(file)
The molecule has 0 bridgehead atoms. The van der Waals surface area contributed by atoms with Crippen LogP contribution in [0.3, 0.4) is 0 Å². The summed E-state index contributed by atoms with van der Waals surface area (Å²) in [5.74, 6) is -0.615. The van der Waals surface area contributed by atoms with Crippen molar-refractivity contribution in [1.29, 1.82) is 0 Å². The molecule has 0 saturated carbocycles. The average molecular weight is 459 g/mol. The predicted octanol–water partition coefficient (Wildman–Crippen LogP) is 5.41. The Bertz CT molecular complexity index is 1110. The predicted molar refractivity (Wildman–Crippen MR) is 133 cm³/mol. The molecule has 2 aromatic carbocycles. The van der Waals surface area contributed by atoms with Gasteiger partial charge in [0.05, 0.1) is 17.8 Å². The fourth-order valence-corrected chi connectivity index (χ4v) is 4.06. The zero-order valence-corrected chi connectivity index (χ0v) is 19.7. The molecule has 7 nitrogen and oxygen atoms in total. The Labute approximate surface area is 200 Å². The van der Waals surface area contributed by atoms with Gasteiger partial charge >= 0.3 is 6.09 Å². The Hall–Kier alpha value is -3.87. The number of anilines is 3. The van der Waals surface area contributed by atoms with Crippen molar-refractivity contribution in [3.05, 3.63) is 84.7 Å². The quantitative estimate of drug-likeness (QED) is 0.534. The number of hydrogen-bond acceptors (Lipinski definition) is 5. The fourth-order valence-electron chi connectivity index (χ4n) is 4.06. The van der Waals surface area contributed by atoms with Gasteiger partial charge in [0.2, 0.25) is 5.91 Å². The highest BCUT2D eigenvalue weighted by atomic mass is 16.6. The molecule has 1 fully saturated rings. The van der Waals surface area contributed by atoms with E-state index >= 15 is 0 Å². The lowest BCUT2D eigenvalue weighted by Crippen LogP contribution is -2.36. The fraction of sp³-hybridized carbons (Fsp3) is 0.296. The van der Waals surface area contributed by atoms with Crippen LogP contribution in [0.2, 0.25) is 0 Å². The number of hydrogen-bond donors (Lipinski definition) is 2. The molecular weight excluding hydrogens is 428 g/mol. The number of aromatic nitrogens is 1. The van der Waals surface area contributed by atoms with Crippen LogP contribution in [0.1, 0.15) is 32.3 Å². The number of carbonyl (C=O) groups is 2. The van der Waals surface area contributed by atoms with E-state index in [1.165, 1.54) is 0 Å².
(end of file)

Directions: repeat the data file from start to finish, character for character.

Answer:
The molecule has 0 bridgehead atoms. The van der Waals surface area contributed by atoms with Crippen LogP contribution in [0.3, 0.4) is 0 Å². The summed E-state index contributed by atoms with van der Waals surface area (Å²) in [5.74, 6) is -0.615. The van der Waals surface area contributed by atoms with Crippen molar-refractivity contribution in [1.29, 1.82) is 0 Å². The molecule has 0 saturated carbocycles. The average molecular weight is 459 g/mol. The predicted octanol–water partition coefficient (Wildman–Crippen LogP) is 5.41. The Bertz CT molecular complexity index is 1110. The predicted molar refractivity (Wildman–Crippen MR) is 133 cm³/mol. The molecule has 2 aromatic carbocycles. The van der Waals surface area contributed by atoms with Gasteiger partial charge in [0.05, 0.1) is 17.8 Å². The fourth-order valence-corrected chi connectivity index (χ4v) is 4.06. The zero-order valence-corrected chi connectivity index (χ0v) is 19.7. The molecule has 7 nitrogen and oxygen atoms in total. The Labute approximate surface area is 200 Å². The van der Waals surface area contributed by atoms with Gasteiger partial charge >= 0.3 is 6.09 Å². The Hall–Kier alpha value is -3.87. The number of anilines is 3. The van der Waals surface area contributed by atoms with Crippen molar-refractivity contribution in [3.05, 3.63) is 84.7 Å². The quantitative estimate of drug-likeness (QED) is 0.534. The number of hydrogen-bond acceptors (Lipinski definition) is 5. The fourth-order valence-electron chi connectivity index (χ4n) is 4.06. The van der Waals surface area contributed by atoms with Gasteiger partial charge in [0.2, 0.25) is 5.91 Å². The highest BCUT2D eigenvalue weighted by atomic mass is 16.6. The molecule has 1 fully saturated rings. The van der Waals surface area contributed by atoms with E-state index >= 15 is 0 Å². The lowest BCUT2D eigenvalue weighted by Crippen LogP contribution is -2.36. The fraction of sp³-hybridized carbons (Fsp3) is 0.296. The van der Waals surface area contributed by atoms with Crippen LogP contribution in [0.2, 0.25) is 0 Å². The number of hydrogen-bond donors (Lipinski definition) is 2. The molecular weight excluding hydrogens is 428 g/mol. The number of aromatic nitrogens is 1. The van der Waals surface area contributed by atoms with Crippen LogP contribution in [0.1, 0.15) is 32.3 Å². The number of carbonyl (C=O) groups is 2. The van der Waals surface area contributed by atoms with E-state index in [1.165, 1.54) is 0 Å².